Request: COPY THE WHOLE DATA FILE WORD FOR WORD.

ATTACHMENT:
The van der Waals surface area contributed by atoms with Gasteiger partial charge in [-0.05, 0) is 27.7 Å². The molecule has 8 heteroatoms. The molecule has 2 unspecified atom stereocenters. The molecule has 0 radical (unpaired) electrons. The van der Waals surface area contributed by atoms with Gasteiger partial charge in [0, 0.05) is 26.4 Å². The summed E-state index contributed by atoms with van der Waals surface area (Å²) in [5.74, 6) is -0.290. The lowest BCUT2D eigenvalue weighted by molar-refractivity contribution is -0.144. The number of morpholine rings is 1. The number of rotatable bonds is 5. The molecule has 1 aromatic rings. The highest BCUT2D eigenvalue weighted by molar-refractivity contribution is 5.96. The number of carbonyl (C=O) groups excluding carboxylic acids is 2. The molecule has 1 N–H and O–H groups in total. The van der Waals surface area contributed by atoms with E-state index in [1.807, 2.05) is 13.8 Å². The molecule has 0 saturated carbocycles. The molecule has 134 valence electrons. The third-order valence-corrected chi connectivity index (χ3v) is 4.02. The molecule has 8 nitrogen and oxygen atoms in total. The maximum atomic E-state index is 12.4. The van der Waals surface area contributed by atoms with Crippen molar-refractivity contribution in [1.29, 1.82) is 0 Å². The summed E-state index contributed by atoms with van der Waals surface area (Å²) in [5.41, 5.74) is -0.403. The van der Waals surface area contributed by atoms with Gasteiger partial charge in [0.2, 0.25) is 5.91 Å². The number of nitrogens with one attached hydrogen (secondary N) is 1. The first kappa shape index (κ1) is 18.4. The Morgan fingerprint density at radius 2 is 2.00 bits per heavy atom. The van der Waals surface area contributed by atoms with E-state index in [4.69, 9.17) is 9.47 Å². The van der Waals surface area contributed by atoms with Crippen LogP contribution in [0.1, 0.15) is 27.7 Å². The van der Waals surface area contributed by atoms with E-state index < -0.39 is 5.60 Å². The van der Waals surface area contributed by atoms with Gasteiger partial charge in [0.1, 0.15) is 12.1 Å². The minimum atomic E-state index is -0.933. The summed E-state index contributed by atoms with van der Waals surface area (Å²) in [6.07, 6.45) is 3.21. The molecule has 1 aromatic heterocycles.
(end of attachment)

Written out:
The van der Waals surface area contributed by atoms with Gasteiger partial charge in [-0.05, 0) is 27.7 Å². The molecule has 8 heteroatoms. The molecule has 2 unspecified atom stereocenters. The molecule has 0 radical (unpaired) electrons. The van der Waals surface area contributed by atoms with Gasteiger partial charge in [0, 0.05) is 26.4 Å². The summed E-state index contributed by atoms with van der Waals surface area (Å²) in [5.74, 6) is -0.290. The lowest BCUT2D eigenvalue weighted by molar-refractivity contribution is -0.144. The number of morpholine rings is 1. The number of rotatable bonds is 5. The molecule has 1 aromatic rings. The highest BCUT2D eigenvalue weighted by molar-refractivity contribution is 5.96. The number of carbonyl (C=O) groups excluding carboxylic acids is 2. The molecule has 1 N–H and O–H groups in total. The van der Waals surface area contributed by atoms with E-state index in [1.807, 2.05) is 13.8 Å². The molecule has 0 saturated carbocycles. The molecule has 134 valence electrons. The third-order valence-corrected chi connectivity index (χ3v) is 4.02. The molecule has 8 nitrogen and oxygen atoms in total. The maximum atomic E-state index is 12.4. The van der Waals surface area contributed by atoms with Crippen molar-refractivity contribution in [1.29, 1.82) is 0 Å². The summed E-state index contributed by atoms with van der Waals surface area (Å²) in [5.41, 5.74) is -0.403. The van der Waals surface area contributed by atoms with Gasteiger partial charge in [0.2, 0.25) is 5.91 Å². The number of nitrogens with one attached hydrogen (secondary N) is 1. The first kappa shape index (κ1) is 18.4. The Morgan fingerprint density at radius 2 is 2.00 bits per heavy atom. The van der Waals surface area contributed by atoms with E-state index in [4.69, 9.17) is 9.47 Å². The van der Waals surface area contributed by atoms with Crippen LogP contribution in [0.1, 0.15) is 27.7 Å². The van der Waals surface area contributed by atoms with E-state index < -0.39 is 5.60 Å². The van der Waals surface area contributed by atoms with Gasteiger partial charge in [0.1, 0.15) is 12.1 Å². The minimum atomic E-state index is -0.933. The summed E-state index contributed by atoms with van der Waals surface area (Å²) in [6.07, 6.45) is 3.21. The molecule has 1 aromatic heterocycles.